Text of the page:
Article  PubMed  CAS  Google Scholar 

  18. World Medical Association. World medical association declaration of Helsinki: ethical principles for medical research involving human subjects. JAMA. 2013;310(20):2191–4.

    Article  CAS  Google Scholar 

  19. Verma K. Base of a research: good clinical practice in clinical trials. J Clin Trials. 2013;3(1):100–28.

    Article  Google Scholar 

  20. Cheney DM, et al. The Ability of the 10-Item Eating Assessment Tool (EAT-10) to predict aspiration risk in persons with dysphagia. Ann Otol Rhinol Laryngol. 2015;124(5):351–4.

    Article  PubMed  Google Scholar 

  21. Nogueira DS, et al. Measuring outcomes for dysphagia: validity and reliability of the European Portuguese Eating Assessment Tool (P-EAT-10). Dysphagia. 2015;30(5):511–20.

    Article  PubMed  Google Scholar 

  22. Bland JM, Altman DG. Cronbach’s alpha. BMJ (Clinical research ed.). 1997;314(7080):572.

    Article  CAS  Google Scholar 

  23. Altman DG. Practical statistics for medical research. New York: Chapman and Hall; 1991.

    Google Scholar 

  24. McHorney CA, et al. The SWAL–QOL and SWAL–CARE outcomes tool for oropharyngeal dysphagia in adults: III. Documentation of reliability and validity. Dysphagia. 2002;17(2):97–114.

    Article  PubMed  Google Scholar 

  25. Ratner B. The correlation coefficient: its values range between + 1 − 1, or do they? J Target Meas Anal Mark. 2009;17(2):139–42.

    Article  Google Scholar 

  26. Orton S-M, et al. Sex ratio of multiple sclerosis in Canada: a longitudinal study. Lancet Neurol. 2006;5(11):932–6.

    Article  PubMed  Google Scholar 

  27. Corso MJ, et al. Globus sensation is associated with hypertensive upper esophageal sphincter but not with gastroesophageal reflux. Dig Dis Sci. 1998;43(7):1513–7.

    Article  PubMed  CAS  Google Scholar 

  28. Habek M, Hojsak I, Brinar VV. Nutrition in multiple sclerosis. Clin Neurol Neurosurg. 2010;112(7):616–20.

    Article  PubMed  Google Scholar 

  29. Schwarz S, Leweling H. Multiple sclerosis and nutrition. Mult Scler. 2005;11(1):24–32.

    Article  PubMed  CAS  Google Scholar 

  30. McMahon SR, et al. Comparison of e-mail, fax, and postal surveys of pediatricians. Pediatrics. 2003;111(4):e299–303.

    Article  PubMed  Google Scholar 

  31. Schleyer TK, Forrest JL. Methods for the design and administration of web-based surveys. JAMIA. 2000;7(4):416–25.

    PubMed  PubMed Central  CAS  Google Scholar 

  32. Suresh K, Chandrashekara S. Sample size estimation and power analysis for clinical research studies. J Human Reprod Sci. 2012;5(1):7–13.

    Article  Google Scholar 

Download references


The authors gratefully acknowledge Therese Burke and Linda Mekhael for their contribution and support during the data collection phase of the study.


The author(s) received no financial support for the research, authorship, and/or publication of this article. Al Ali was supported by a scholarship from Kuwait University, and Ballard was supported by Australian Research Council Future Fellowship FT120100355.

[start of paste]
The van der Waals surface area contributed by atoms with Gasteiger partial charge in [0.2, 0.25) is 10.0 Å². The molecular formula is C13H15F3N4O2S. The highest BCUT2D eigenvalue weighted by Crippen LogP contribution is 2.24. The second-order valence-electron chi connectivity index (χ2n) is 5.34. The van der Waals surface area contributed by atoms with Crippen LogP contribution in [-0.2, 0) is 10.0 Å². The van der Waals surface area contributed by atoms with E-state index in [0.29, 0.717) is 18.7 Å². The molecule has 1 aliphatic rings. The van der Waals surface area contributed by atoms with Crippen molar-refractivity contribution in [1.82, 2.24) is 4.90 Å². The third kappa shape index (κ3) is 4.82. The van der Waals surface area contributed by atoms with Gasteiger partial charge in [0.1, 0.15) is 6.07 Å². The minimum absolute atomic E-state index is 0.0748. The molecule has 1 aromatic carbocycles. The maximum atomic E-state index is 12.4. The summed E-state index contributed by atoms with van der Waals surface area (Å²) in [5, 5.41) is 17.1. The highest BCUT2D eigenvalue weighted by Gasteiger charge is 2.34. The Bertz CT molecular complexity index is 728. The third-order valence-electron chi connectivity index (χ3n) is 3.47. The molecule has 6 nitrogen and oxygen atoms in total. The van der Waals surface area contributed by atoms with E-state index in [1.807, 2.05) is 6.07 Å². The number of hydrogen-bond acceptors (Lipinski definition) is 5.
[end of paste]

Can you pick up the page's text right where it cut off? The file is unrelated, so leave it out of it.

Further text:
Author information

Authors and Affiliations


Corresponding author

Correspondence to Dalal Alali.

Ethics declarations

Conflict of interest

The author(s) declared no potential conflicts of interest with respect to the research, authorship and/or publication of this article.


Appendix 1: DYMUS Questionnaire

The questionnaire involves ten questions that assess dysphagia for solids and liquids in patients with MS. Patients are instructed to answer the questions with Yes or No based on their present state, with the exception of the last question, which refers to the past 6 months.

figure a

Appendix 2: EAT-10

The questionnaire involves ten questions that assess dysphagia in patients with MS. Patients are instructed to circle an answer between 0 and 4 based on what degree they experience the problem.

1. My swallowing problem has caused me to lose weight 0 1 2 3 4
2. My swallowing problem interferes with my ability to go out for meals      
3. Swallowing liquids takes extra effort      
4. Swallowing solids takes extra effort      
5. Swallowing pills takes extra effort      
6. Swallowing is painful      
7. The pleasure of eating is affected by my swallowing      
8. When I swallow food sticks in my throat      
9. I cough when I eat      
10. Swallowing is stressful      

Rights and permissions

Reprints and Permissions

About this article

Verify currency and authenticity via CrossMark

Cite this article

Alali, D., Ballard, K., Vucic, S. et al. Dysphagia in Multiple Sclerosis: Evaluation and Validation of the DYMUS Questionnaire. Dysphagia 33, 273–281 (2018).

Download citation

  • Received:

  • Accepted:

  • Published:

  • Issue Date:

  • DOI:


  • Dysphagia
  • Deglutition
  • Multiple sclerosis
  • Questionnaire
  • Validation